Unlike the French mission in Algeria, Washington’s goal in Iraq is not to prevent the people from governing their own country but to help them to do so. Presumably, the insurgents—about whose politics, allegiances, organization, and objectives shockingly little is known—also want to see Iraqis in power, if not the same ones that Washington might favor. The question “Is America to remain in Iraq?” would ultimately receive the same negative answer from the occupiers as from the guerrillas. But, as the Bush Administration pushes for speedy elections and a speedy exit, Algeria’s example is again worth bearing in mind. In the early nineties, an Islamic fundamentalist party won elections in that country by a solid majority but was prevented from taking power by the secular military, which refused to accept the democratic election of an anti-democratic government. As a result, the country descended into a civil war that is reported to have claimed a hundred thousand lives.
Right now, there is no Iraqi state and, in the absence of an Iraqi leader, President Bush holds power. Of course, Iraqis won’t get to vote for him when they do eventually go to the polls, and for that, at least, he can be grateful. His apparent impatience to get out of the country suggests that he recognizes how difficult it will be to maintain the claim that he is that country’s liberator even as he serves as Commander-in-Chief of an increasingly relentless counter-insurgency campaign. The President cannot afford to lose Iraq. What is less obvious, with the guerrillas setting the agenda, is what the price would be to win it.

Thursday, December 18, 2003

As many in America hope and pray that the capture of Saddam Hussein will bring a quick end to the resistance against the occupation of Iraq, the US military has a more realistic analysis of the possible consequences that could follow the removal of the former dictator from the Iraqi political equation:

A top-secret report prepared for the American military command in Iraq just before Saddam Hussein was caught predicted that guerrilla attacks would increase after his arrest, as more anti-Saddam Iraqis joined the resistance.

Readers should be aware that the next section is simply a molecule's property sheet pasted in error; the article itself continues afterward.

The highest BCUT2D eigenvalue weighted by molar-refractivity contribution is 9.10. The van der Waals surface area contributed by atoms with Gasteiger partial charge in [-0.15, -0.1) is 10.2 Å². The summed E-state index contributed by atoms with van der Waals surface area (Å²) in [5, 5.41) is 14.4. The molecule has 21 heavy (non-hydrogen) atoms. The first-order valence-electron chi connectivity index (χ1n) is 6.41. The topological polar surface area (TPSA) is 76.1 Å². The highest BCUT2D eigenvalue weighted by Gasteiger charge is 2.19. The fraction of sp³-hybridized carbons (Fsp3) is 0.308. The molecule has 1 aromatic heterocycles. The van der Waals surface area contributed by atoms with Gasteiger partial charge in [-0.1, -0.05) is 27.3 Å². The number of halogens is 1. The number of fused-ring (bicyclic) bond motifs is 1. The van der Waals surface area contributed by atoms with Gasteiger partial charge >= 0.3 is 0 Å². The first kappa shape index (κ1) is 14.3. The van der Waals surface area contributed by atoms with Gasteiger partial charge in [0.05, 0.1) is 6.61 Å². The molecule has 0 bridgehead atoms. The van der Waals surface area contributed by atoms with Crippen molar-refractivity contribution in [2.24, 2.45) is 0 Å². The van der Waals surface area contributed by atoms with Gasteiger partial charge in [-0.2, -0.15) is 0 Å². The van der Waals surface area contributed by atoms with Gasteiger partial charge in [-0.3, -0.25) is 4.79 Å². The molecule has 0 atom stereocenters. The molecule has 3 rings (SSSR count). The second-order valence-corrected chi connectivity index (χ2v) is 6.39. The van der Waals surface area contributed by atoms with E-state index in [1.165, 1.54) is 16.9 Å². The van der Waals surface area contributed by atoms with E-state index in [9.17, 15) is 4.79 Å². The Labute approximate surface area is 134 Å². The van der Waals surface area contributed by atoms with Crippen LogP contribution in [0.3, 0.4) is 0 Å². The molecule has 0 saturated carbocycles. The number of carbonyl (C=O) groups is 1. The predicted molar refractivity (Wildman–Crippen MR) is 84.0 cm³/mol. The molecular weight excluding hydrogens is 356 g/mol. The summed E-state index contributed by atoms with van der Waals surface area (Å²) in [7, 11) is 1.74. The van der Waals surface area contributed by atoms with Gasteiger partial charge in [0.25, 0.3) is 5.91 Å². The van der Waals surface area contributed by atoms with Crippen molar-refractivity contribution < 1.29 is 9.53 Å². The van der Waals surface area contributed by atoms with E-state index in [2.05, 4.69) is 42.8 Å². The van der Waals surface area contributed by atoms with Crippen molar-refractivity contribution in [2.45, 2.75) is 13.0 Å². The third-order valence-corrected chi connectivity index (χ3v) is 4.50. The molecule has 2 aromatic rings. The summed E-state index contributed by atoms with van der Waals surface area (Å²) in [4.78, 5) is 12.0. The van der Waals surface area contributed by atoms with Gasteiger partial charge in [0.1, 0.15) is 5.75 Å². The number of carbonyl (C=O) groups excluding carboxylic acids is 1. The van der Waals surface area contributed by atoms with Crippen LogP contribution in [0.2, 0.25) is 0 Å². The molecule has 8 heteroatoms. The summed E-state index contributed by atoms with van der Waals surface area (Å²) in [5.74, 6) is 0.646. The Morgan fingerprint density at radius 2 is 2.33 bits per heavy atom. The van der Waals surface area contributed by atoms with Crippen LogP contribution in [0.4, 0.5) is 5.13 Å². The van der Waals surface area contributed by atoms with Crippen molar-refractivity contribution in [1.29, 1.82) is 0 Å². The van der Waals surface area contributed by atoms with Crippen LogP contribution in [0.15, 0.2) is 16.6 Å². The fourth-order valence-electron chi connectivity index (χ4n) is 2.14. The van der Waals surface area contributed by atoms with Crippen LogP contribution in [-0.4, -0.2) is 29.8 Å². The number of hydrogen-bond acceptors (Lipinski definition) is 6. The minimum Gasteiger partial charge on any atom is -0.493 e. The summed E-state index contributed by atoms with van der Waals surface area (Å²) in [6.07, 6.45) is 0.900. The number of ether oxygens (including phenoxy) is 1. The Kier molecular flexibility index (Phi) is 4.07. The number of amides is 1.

The report argued that seizing Saddam could provoke more attacks by making the insurgency more acceptable to Sunni Muslims who weren't members of Saddam's Baath Party elite, according to senior administration officials who've seen it. They spoke on condition of anonymity because the report is classified.

The insurgency in Iraq has been strongest in the so-called Sunni Triangle, where most of Iraq's Sunni minority lives, and where Saddam drew his strongest political support.

Hopes that Saddam's capture might end the resistance appeared premature Tuesday, as U.S. soldiers captured a senior Iraqi rebel leader and 78 others in a raid on a northeastern village a day after guerrillas ambushed an American patrol in a firefight that left 11 assailants dead.

The top U.S. military official in Iraq, Lt. Gen. Ricardo Sanchez, on Tuesday conceded that Saddam's capture has had little effect on the pace of attacks on American troops. He said U.S. troops had clashed with insurgents about 18 times in the past 24 hours. That was the same as the average for the past two weeks, although drastically lower than the 40 attacks a day a month ago.

"We expect it'll be some time before we see any possible effects of what we've accomplished," Sanchez said. "As I've stated over and over, we expect the violence to continue at some level for some time. We're prepared for that."

The report says Sunnis - Baathists and non-Baathists - consider themselves the big losers because they have no place in the evolving provisional government. The majority Shiite Muslims, according to the report, are represented adequately through two parties on the Iraqi Governing Council. So are Kurdish and exile political groups. As a result, Sunnis are more willing to support the resistance, the report says.

The theory is that the Sunnis think it's better to force Americans out now, while there's still a chance of restoring Sunni political power. The Sunnis, including Saddam, have dominated Iraq's political system for most of the last century. They don't want to wait for elections, caucuses, a constitution that would hand power to the majority Shiites or the creation of an anti-Sunni coalition of Shiites and Kurds.

The influence of radical Islamists in the resistance is also likely to grow with Saddam gone. In the coming months, possible confusion caused by the rotation of U.S. troops and activities aimed at preparing for the transfer of sovereignty to Iraqis on July 1 also could encourage an increase in attacks.